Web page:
Whilst some of the first year modules at Manchester did have online assessments throughout the semester in my first year, they only totalled around 20% of the grade for the module or even less, meaning an individual assessment could be worth less than 5%. The exams at the end of the semester contributed by far the most. This meant that having exams in October that contribute very significantly to my grade was a bit of a shock, but did ensure that I was learning the material from the start rather than cramming close to exam time. Obviously, this is never an advisable tactic, but I’m sure most Manchester students have done it at some point. With the system here, it’s just not possible. The lack of a large pre-exam revision period felt a bit strange at first, but I have found that learning the material in smaller sections as I go long is actually a better way of understanding it.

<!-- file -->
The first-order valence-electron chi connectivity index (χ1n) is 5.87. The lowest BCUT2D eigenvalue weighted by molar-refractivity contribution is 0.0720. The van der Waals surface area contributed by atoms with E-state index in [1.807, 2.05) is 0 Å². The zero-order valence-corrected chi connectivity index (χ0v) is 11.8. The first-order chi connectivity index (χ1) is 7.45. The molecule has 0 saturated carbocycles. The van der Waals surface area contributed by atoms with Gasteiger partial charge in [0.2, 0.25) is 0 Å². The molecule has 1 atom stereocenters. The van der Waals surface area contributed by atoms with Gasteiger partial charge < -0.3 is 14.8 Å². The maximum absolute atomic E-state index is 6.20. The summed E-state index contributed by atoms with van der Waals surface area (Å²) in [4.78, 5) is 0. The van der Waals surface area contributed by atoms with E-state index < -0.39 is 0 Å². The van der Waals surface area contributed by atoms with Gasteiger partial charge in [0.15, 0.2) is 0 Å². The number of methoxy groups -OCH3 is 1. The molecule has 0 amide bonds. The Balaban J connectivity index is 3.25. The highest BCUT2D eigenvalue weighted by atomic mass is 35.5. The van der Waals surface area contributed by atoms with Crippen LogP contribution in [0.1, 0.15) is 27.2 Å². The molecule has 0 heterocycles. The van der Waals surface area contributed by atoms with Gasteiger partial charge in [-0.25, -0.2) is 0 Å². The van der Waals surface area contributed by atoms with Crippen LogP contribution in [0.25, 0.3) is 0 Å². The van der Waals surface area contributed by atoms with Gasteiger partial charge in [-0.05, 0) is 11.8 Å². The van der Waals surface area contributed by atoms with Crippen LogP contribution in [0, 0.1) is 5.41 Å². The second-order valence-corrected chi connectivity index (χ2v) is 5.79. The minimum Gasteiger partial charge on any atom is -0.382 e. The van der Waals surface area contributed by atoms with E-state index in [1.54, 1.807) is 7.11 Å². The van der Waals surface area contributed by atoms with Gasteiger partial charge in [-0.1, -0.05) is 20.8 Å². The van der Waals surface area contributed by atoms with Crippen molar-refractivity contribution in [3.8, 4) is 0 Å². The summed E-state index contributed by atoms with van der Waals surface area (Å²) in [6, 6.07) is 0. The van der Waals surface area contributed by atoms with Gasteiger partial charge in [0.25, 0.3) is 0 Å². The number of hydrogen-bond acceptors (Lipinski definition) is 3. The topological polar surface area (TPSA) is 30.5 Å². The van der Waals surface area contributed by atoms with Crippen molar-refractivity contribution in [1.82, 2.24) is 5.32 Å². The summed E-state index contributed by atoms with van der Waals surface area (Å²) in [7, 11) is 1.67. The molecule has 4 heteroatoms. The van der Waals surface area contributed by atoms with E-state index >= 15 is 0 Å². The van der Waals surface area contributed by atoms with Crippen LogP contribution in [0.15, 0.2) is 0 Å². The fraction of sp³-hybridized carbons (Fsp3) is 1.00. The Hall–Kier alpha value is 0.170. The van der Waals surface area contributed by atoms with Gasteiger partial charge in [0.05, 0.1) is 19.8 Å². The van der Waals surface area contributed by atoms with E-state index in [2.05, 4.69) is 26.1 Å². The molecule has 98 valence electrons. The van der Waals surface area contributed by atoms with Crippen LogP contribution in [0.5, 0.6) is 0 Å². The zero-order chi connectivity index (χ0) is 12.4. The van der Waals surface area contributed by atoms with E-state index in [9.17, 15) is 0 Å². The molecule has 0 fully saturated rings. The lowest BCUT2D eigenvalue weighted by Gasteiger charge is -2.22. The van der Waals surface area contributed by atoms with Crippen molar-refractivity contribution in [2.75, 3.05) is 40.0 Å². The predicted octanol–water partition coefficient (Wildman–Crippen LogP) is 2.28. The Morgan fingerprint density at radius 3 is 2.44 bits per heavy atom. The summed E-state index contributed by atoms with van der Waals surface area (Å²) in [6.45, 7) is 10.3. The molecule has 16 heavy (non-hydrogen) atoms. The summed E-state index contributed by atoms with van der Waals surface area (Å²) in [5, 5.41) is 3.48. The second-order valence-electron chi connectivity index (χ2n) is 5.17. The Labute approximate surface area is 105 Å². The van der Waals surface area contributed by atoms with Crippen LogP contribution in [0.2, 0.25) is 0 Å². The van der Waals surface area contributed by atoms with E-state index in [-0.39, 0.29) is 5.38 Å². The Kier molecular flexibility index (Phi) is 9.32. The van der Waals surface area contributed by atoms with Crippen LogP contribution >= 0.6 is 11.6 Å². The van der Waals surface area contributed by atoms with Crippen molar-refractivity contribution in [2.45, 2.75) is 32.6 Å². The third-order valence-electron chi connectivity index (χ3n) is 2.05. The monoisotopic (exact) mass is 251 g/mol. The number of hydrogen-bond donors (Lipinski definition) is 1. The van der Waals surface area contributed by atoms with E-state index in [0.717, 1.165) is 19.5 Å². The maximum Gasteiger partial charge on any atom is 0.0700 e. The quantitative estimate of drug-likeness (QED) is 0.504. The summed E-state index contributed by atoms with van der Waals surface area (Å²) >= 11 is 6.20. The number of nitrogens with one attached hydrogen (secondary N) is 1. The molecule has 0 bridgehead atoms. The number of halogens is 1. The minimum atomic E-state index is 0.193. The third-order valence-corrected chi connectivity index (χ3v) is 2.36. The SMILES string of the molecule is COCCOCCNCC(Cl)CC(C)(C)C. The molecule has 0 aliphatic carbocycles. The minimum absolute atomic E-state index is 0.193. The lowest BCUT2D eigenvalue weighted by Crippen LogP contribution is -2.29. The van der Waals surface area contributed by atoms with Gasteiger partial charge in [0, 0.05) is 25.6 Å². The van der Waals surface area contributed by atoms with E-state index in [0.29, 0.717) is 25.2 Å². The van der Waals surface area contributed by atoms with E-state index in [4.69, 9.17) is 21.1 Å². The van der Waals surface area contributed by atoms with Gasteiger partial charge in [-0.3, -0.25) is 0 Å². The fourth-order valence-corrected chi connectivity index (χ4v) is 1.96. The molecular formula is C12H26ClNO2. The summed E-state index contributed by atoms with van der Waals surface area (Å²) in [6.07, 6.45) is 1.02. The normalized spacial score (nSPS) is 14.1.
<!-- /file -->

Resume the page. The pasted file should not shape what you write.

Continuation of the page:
Another big difference I have noticed is that the major/minor system over here means virtually none of my classmates are studying four higher level biology classes like I am. They will choose maybe two third-year neurobiology classes but then have two “electives”. From what I can gather, pretty much anything goes. One of my lab partners does a first year political science class, whilst another does one about film studies. They seem genuinely surprised that, as a neuroscience student, I would only choose neuroscience or at least biological modules. Some of the other foreign exchange students have taken advantage of the chance to study something different but, all my classes had to be approved by the Department of Life Sciences back at Manchester before I left. They were, understandably, keen for these to match closely with what I would have been studying had I not been abroad. In addition to the extra workload I seem to have compared to my American classmates, I am having to get used to the different grading system. Over here, an A or A+, which is roughly equivalent to a first at home, requires around a 90% average over the course as opposed to 70% in Manchester. This is a little intimidating, and knowing that my grades will be scaled down upon my return means that I am finding myself disappointed with scores that are much higher than I would be achieving back home (percentage-wise).